I’m pleased with what I’ve developed, and when the day comes to begin playing, Dennis and Pete love the world and have a lot of fun with the scenario (even though I’ve made a rookie mistake and designed their characters to be too strong and they’re tearing through my world like it was made of tissue paper – but then, maybe that’s part of why they’re having so much fun). We get halfway through the game scenario in our first session. It’ll be a few months before we finish, though. My daughter Devon decides to come into the world five weeks early, and I’m a bit busy for a while. Eventually, we get back to the game and finish it up. Dennis and Pete had a great time, they congratulate me on doing a good job on running the game, and an even better one on designing Necropolis.

Life is still pretty damned good, even if now I’m suffering from new parent sleep-deprivation most of the time.

Then I get a call from my agent. The publisher’s made an offer on The Harmony Society. It’s a small publisher, and the money’s not great, but I’m thrilled. My first novel sale!

Then Jonathan calls me a few days later to tell me the deal’s fallen through because the publisher “No longer feels comfortable with the book.” Whatever the hell that means.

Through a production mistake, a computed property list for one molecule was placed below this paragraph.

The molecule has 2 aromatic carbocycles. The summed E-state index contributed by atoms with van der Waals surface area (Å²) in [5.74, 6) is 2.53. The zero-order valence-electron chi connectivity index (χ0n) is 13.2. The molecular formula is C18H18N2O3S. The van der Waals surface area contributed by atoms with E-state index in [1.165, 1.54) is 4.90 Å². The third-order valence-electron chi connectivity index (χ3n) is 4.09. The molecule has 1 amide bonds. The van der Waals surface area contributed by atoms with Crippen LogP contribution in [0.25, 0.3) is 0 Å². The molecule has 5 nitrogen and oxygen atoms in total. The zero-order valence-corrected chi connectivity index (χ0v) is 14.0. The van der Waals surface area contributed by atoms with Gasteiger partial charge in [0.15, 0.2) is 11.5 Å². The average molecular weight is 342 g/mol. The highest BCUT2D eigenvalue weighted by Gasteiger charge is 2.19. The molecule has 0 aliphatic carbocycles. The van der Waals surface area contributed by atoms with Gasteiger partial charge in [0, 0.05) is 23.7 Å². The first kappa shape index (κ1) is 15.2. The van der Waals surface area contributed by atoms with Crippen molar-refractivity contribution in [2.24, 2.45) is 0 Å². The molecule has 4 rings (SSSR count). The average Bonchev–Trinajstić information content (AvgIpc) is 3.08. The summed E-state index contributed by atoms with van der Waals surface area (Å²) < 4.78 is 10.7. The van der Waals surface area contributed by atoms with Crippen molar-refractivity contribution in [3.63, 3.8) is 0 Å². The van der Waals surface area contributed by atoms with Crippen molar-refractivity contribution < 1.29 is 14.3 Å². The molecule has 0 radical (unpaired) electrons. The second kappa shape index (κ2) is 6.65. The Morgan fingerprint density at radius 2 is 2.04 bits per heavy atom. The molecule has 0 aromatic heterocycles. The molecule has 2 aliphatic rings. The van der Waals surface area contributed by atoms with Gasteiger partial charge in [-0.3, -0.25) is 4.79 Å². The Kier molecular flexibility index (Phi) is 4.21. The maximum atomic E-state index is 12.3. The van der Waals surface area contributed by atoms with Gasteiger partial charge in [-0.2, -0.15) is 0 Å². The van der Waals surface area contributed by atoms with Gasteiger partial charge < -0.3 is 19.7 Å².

Naturally enough, I’m devastated, and like any other first-time novelist in my position, I want to give up, want to curl up in a corner and die, boo-hoo, sob-sob. Instead, I get good and pissed and decide to write another novel. I turn my attention to Necropolis. I’ve already got the world designed, and I have a plot, plus, I’ve lived the story along with Dennis and Pete. So I sit down and, with some changes (combining the two detectives into one character, for example), I plant my ass in the office chair in front of my computer and my fingers start flying across the keys. Twenty-one days later, Necropolis the novel is finished. It only runs about 67,000 words, relatively short for a novel, but around the right size for a mystery, and since Necropolis is as much a mystery as it is fantasy and horror (with a little science fiction, humor, and romance sprinkled in here and there), I’m satisfied. After some revision, the book goes off to Jonathan to start sending around, and I move on to the next project.